Balsa 1.0: Mail in the GNOME Environment
An UpdateFor a long while, GNOME-specific mail clients seemingly languished in varying states of completion. Though Balsa has been labelled the official GNOME mailer, there's a long list of candidates that integrate with GNOME with varying degrees of success and offer a collection of features that are pretty nice, even though there are some unfortunate shortcomings in individual clients.
Evolution remains the 800-pound gorilla, but it isn't done yet, and it may be overkill for many when completed since it not only provides a very complete mailer, but calendar and contact management as well. To that extent, it isn't appropriate to write off some of the smaller projects still making progress toward a goal similar to what kmail provides in the KDE environment: a basic, easy-to-use, light-weight GUI mail client.
Balsa is stable, configurable, and integrates well with the overall GNOME environment. It's very easy to use and configure, and if there's any feature that I'd complain about missing, it's the as-yet-to-be-completed filtering tools, which would give the project parity with kmail, Netscape Messenger, and others.
Getting BalsaBalsa is available from the project download page as a source tarball, source RPM, or RPM package. Links are included to a Debian package and the latest Slackware .tgz.
Building from source is a simple process provided a current set of GNOME development libraries are available. Since Balsa includes a spell-checking component, you should also have ispell and pspell on your system. Though Balsa isn't included as part of the Helix Code GNOME desktop, current libraries from Helix Code will do the trick.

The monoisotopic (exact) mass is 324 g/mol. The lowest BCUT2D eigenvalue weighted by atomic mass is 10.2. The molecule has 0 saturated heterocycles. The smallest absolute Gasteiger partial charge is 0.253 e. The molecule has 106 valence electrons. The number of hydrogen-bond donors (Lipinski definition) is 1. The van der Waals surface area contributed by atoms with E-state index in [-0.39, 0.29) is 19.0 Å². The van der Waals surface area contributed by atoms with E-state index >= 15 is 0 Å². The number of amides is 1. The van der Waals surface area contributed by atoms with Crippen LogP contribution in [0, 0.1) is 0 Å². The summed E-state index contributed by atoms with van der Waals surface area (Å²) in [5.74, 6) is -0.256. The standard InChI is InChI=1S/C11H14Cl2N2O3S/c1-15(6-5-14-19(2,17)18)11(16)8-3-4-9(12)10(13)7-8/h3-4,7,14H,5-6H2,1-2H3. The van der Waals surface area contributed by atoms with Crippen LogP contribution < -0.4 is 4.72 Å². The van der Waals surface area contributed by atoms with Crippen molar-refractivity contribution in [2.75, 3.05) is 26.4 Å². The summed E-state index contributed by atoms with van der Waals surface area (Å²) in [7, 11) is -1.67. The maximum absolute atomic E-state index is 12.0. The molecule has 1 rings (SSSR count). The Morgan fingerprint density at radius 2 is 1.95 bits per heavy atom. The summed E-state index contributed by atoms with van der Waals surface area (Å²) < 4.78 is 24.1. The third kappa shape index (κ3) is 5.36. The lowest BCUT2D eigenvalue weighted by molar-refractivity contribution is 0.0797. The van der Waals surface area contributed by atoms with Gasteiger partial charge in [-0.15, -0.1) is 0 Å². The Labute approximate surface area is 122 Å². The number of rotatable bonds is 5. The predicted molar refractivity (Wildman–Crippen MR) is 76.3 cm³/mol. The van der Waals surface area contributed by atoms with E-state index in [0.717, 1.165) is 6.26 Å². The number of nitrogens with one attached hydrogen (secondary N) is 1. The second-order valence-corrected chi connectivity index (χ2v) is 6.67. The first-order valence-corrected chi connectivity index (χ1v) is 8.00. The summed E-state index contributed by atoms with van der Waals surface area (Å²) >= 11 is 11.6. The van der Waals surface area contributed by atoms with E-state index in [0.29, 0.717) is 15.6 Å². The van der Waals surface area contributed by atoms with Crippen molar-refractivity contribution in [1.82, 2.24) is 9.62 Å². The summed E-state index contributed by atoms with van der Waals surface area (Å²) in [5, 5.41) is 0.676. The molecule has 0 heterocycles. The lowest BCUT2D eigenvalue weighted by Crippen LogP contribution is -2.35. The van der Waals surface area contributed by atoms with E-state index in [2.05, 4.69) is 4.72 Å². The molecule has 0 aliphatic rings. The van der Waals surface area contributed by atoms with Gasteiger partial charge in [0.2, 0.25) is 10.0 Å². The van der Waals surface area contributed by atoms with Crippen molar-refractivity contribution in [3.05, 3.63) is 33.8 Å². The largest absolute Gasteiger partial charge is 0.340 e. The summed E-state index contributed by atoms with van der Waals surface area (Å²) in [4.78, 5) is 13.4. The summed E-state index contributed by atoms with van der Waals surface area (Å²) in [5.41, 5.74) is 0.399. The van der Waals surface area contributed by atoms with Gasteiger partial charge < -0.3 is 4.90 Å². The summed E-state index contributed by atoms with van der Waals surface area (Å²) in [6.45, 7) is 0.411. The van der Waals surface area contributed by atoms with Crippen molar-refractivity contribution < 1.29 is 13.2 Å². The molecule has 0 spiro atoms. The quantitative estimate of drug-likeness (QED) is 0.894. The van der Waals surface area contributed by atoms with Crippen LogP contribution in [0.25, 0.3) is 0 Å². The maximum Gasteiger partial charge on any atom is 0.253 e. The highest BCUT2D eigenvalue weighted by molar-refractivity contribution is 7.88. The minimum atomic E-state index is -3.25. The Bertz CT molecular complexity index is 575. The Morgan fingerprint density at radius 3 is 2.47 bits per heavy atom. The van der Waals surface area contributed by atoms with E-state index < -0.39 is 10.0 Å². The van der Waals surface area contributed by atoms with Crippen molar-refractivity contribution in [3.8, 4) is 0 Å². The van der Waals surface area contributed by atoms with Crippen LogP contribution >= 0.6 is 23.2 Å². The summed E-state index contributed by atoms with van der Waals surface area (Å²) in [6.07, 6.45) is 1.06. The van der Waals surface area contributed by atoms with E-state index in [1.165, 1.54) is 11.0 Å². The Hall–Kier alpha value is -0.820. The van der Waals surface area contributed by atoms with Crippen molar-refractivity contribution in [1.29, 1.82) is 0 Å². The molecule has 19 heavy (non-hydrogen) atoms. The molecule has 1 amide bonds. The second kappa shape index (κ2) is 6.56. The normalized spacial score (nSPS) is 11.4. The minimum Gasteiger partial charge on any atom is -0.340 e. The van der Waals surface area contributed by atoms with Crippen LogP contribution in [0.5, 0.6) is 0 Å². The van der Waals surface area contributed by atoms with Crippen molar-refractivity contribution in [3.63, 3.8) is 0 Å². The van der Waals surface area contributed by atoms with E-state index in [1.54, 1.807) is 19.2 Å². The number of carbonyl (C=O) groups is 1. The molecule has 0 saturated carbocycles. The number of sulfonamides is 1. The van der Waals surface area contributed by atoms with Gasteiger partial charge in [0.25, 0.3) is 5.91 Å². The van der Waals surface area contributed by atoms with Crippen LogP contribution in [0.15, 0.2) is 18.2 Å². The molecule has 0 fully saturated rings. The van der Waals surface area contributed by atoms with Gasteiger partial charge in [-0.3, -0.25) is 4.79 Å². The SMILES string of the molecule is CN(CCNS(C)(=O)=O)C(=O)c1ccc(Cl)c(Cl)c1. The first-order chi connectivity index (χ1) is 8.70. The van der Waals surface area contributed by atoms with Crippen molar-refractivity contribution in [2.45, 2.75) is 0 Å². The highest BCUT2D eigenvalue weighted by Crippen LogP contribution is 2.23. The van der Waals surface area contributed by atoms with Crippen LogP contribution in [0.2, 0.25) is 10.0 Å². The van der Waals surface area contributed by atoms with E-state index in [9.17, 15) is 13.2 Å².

If you decide build from source, you should also be aware that though
Balsa works well with a default configuration, there are a few
features still tagged as optional or experimental. In particular, if
you want to be able to read HTML mail, you should include
--enable-gtkhtml when running the configure script. For LDAP
support, include --enable-ldap. All current features,
whether completed or not, can be enabled with --enable-all.
This way you can get a look at the filtering configuration, even
though this feature isn't done and won't work.
Solid state disks (SSDs) made a splash in consumer technology, and now the technology has its eyes on the enterprise storage market. Download this eBook to see what SSDs can do for your infrastructure and review the pros and cons of this potentially game-changing storage technology.
- 1Linux Top 3: GNOME 3.12 and New Betas for Ubuntu 14.04 and OpenMandriva Lx 2014.0
- 2Linux Top 3: Linus Lashes out, Linux 3.14 Gets PIE and Ubuntu One is Done.
- 3Linux Top 3: Ubuntu 14.04, Debian Gives Squeeze More Life and Red Hat Goes Atomic
- 4Linux Top 3: CoreOS, Oracle Enterprise Linux 7 and Ubuntu 14.10
- 5Linux Top 3: Debian Dumps SPARC, Ubuntu Takes Over Linux 3.13 and the Core Infrastructure Initiative